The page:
It is elementary that any inference as to the nature of a receipt must depend upon the facts and circumstances of each case. If there is no satisfactory explanation forthcoming regarding the source and nature of such cash credits as in the present case, the Income-tax Officer is undoubtedly entitled to infer that the receipt is of an assessable nature. Their Lordships of the Supreme Court observed in Govindarajulu Mudaliar v. Commissioner of Income-ta :
'There is ample authority for the position that where an assessee fails to prove satisfactorily the source and nature of a certain amount of cash received during the accounting year, the Income-tax Officer is entitled to draw the inference that the receipts are of an assessable nature.'
Quite obviously, that they are receipts relevant to that accounting year would also be a reasonable inference for the Income-tax Officer to make. Even though the department and the Tribunal have not stated in express terms that this receipt represents the undisclosed income of the account year relevant to the assessment year, it is clear from the circumstance that these amounts were brought into account only on 6th January, 1947, they have really held that it relates to the account year in question.
It is unnecessary to examine the further decisions cited. As inference of this kind would be fully justified, and as pointed out, the inference must take into account all the circumstances relevant thereto.
The most important circumstance in this case to which due weight has not been attached by the Tribunal is that in the preceding years the assessee had been found to have concealed profits. It was urged before the Tribunal that these additions made to the income of the assessee in the preceding years and upon which income he has been assessed, cannot but lead to the conclusion that he had that amount at his disposal. The Tribunal conceded that it should be so, but thought that even on that basis the laibilities set out in the wealth statement must have accounted for that extra income. We are not satisfied that this is supported at all by any material. We have pointed out that in the immediately preceding year, the assessee was held to have really concealed an income of nearly rupees two lakhs. The Tribunal has not attempted to find out what amount would be available in the hands of the assessee after the payment of the tax thereon. Nor has it dealt likewise with the assessment for the year 1945-46 in which an addition of nearly Rs. 45,000 was made to the returned income of the assessee. Even allowing for the liabilities of Rs. 68,000 and odd, which were shown in the wealth statement of the assessee for the assessment year 1946-47, it seems to us that the assessee could very well have had in his hands this sum of Rs. 59,000 which he brought into his accounts in the names of his father and other close relations. Beyond dismissing the argument without making any investigation into the matter, the Tribunal has not taken into consideration these very important circumstances in reaching the conclusion it did.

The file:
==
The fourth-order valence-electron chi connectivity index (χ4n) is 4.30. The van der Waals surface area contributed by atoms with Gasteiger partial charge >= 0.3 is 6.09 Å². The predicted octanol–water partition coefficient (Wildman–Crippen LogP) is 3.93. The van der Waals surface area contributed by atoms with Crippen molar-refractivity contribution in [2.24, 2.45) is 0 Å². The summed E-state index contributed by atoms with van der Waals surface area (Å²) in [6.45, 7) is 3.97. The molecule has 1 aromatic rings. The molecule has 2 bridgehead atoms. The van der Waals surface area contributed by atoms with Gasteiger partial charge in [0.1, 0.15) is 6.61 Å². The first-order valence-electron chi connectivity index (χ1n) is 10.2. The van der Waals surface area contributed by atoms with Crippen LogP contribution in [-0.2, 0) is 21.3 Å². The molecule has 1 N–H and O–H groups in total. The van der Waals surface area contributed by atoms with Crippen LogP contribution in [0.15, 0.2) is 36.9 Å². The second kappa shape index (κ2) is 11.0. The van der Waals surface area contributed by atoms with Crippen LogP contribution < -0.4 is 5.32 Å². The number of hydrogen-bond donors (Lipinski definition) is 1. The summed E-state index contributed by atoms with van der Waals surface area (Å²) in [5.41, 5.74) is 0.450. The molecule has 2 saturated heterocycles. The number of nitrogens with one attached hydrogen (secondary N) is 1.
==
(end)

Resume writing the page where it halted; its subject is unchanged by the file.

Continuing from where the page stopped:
Mr. Ranganathan, for the department, vaguely argued that even if the assessee had been assessed on a certain amount as the undisclosed income of the previous year, he could not bring that amount into account and that he could, if he did so, be assessed again in the subsequent year; that is to say, even if this sum of Rs. 59,000 really represented a part of the undisclosed income of the previous year which had been assessed in that year, learned counsel for the department would contend that when it was brought into the accounts in the subsequent year, it was liable to be taxed. We confess our inability to appreciate this argument. The department cannot possibly be allowed to take contradictory stands. If a certain sum was dealt with as the income of one year of assessment and brought to tax as the undisclosed income of that year, if the assessee in the next year of account brought that amount into the accounts of the business, it would still continue to retain the character of the income of the previous year and would not become income of the subsequent year. We must reject this argument of the learned counsel for the department.
In reaching the conclusion it did, the Tribunal has ignored a very material circumstance which has a bearing upon the assessability of the amount in question. It is not a case where the Tribunal has examined the matter and reached a conclusion of fact. Had it done so, this court in the exercise of its jurisdiction under section 66 of the Act would have been powerless to interfere, unless such a conclusion could be declared to be perverse. But, in our view, that is not the case here. This is clearly a case where the Tribunal has not applied its mind to very material and relevant circumstances. It should, therefore, follow that the finding of the Tribunal in this regard cannot be sustained.
The question referred to us is accordingly answered in the negative and in favour of the assessee. The assessee will be entitled to his costs. Counsels fee Rs. 250.
Question answered in the negative.